However, a big shift towards looser fiscal policy around the world is unlikely, unless there is an economic downturn, Mr Tukker thinks. In that case, he said, central banks would be likely to respond by ramping up their own purchases of safe assets — adding to demand.
In Chile, it was sparked by a minor increase in the capital’s subway fare. In Ecuador, it was the end of fuel subsidies, and in Bolivia, a stolen election.
Latin America, which a decade ago harnessed a commodities boom to pull millions out of poverty and offer what many saw as a model of modernization, is in revolt. It’s not another pink tide, nor is it a lurch to the right; the movement is more a non-specific, down-with-the-system rage. Furious commuters are looting cities, governments are on the run, and investors are unloading assets as fast as they can.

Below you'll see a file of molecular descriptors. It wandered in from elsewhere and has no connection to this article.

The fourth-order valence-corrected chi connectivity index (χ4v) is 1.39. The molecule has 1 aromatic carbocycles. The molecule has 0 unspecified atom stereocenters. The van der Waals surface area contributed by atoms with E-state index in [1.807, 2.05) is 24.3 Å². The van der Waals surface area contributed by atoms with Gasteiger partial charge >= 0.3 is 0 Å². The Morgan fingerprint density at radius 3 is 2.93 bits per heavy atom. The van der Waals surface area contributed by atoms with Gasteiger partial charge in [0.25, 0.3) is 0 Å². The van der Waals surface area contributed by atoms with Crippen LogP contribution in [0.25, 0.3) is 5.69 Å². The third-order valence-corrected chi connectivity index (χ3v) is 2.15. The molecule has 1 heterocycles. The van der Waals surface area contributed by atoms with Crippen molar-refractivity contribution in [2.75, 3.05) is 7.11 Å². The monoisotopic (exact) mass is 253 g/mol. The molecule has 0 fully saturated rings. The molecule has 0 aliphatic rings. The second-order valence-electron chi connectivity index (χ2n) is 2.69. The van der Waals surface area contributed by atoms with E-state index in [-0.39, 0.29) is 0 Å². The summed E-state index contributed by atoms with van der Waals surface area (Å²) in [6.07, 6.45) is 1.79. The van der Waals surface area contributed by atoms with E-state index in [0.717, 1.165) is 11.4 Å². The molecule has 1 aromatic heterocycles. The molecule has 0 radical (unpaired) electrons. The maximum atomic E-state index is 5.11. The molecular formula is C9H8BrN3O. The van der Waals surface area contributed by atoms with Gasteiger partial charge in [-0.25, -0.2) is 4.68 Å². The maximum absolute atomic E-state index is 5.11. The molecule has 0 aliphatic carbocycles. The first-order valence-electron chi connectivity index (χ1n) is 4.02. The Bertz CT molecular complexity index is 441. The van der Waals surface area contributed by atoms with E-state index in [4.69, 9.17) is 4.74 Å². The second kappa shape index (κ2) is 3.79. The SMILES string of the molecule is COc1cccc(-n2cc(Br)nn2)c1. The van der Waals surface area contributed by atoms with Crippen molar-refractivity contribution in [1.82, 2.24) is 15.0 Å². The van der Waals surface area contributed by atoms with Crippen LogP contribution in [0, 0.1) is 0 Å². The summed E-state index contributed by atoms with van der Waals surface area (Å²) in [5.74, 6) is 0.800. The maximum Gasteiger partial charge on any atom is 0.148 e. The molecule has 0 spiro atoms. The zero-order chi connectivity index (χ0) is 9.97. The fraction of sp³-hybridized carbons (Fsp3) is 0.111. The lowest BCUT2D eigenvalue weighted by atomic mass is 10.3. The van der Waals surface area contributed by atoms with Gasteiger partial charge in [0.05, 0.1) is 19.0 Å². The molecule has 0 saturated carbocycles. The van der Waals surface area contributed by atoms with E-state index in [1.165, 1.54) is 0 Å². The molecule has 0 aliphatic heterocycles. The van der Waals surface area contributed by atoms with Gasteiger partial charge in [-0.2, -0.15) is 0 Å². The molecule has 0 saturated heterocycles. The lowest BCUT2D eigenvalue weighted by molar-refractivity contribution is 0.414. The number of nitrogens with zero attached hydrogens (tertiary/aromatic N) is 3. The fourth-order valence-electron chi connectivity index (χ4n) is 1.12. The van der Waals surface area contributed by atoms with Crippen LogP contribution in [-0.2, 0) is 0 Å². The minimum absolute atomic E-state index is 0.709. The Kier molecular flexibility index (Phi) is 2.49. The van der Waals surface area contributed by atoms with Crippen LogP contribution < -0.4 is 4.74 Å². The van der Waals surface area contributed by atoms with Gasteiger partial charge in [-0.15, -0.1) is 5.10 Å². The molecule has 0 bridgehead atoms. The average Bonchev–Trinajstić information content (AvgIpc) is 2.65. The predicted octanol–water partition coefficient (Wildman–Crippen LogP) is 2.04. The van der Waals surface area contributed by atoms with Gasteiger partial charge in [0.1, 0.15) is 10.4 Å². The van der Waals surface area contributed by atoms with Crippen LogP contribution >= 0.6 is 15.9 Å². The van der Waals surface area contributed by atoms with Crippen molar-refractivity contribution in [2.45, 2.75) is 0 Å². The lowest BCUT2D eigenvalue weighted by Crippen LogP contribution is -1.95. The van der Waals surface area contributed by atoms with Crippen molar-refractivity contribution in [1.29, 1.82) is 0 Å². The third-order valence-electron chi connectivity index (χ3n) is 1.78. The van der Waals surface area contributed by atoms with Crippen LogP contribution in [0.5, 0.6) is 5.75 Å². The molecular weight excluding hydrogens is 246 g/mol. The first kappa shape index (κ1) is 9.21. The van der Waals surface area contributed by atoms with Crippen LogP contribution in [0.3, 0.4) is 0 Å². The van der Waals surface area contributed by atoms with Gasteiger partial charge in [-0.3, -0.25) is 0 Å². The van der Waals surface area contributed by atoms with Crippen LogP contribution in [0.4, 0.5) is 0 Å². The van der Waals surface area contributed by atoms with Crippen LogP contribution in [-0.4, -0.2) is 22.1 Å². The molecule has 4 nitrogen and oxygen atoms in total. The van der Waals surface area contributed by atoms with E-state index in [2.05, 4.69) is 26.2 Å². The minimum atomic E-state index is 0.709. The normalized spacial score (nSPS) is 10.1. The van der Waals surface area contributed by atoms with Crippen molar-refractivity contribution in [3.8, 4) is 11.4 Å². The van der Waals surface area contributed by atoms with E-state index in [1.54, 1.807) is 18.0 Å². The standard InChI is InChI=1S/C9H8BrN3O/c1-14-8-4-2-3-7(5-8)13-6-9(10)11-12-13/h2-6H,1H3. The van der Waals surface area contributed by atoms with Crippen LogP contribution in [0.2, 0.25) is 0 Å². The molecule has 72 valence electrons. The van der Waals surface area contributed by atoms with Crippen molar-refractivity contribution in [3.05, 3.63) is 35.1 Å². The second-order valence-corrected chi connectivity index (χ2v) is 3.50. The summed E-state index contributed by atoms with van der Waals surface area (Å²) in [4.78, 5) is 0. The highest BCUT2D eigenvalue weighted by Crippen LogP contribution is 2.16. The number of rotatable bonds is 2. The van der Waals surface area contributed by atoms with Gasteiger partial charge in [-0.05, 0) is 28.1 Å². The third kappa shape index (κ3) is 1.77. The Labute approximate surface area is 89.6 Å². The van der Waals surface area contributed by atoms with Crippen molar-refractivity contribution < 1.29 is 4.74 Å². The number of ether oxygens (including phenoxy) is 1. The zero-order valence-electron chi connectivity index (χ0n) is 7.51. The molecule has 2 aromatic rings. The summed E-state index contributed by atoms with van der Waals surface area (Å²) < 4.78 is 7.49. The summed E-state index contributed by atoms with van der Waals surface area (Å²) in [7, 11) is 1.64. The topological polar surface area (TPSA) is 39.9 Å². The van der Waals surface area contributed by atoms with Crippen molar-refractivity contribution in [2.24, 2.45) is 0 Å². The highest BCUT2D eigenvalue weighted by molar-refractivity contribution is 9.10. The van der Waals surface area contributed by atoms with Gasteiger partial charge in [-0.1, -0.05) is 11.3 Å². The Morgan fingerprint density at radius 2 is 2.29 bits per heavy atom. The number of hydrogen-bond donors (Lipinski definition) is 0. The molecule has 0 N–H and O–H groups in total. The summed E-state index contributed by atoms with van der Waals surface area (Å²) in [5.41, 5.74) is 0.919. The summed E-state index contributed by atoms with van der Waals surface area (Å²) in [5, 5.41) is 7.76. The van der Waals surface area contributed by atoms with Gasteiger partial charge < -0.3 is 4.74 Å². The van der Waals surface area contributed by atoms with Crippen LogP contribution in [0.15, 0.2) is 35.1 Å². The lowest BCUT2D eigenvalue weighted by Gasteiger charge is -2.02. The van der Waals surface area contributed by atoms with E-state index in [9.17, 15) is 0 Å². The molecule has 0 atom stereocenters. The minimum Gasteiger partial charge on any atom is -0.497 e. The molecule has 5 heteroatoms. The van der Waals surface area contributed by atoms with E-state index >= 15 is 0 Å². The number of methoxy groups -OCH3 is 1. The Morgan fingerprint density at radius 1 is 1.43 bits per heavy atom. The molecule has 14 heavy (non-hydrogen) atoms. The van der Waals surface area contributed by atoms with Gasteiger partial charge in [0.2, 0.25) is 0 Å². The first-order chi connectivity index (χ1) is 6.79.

With almost three dozen countries and more than 600 million inhabitants, Latin America defies easy generalization, which makes it difficult to predict what will come next. A few weeks ago, Evo Morales, the longstanding president of Bolivia, seemed headed for reelection. Today, he and his top aides are in exile in Mexico while some in his country have taken to the streets again to protest what they say was the military coup that removed him.
In that sense, there are parallels with the Arab Spring, which began in 2010, and the collapse of the Soviet Union two decades earlier. Both were unforeseen and moved in surprising directions, yet they offer lessons in retrospect. “There were a lot of cracks, but no one saw it coming,” says Javier Corrales, a professor of political science at Amherst College in Massachusetts, of events in Bolivia and across the region.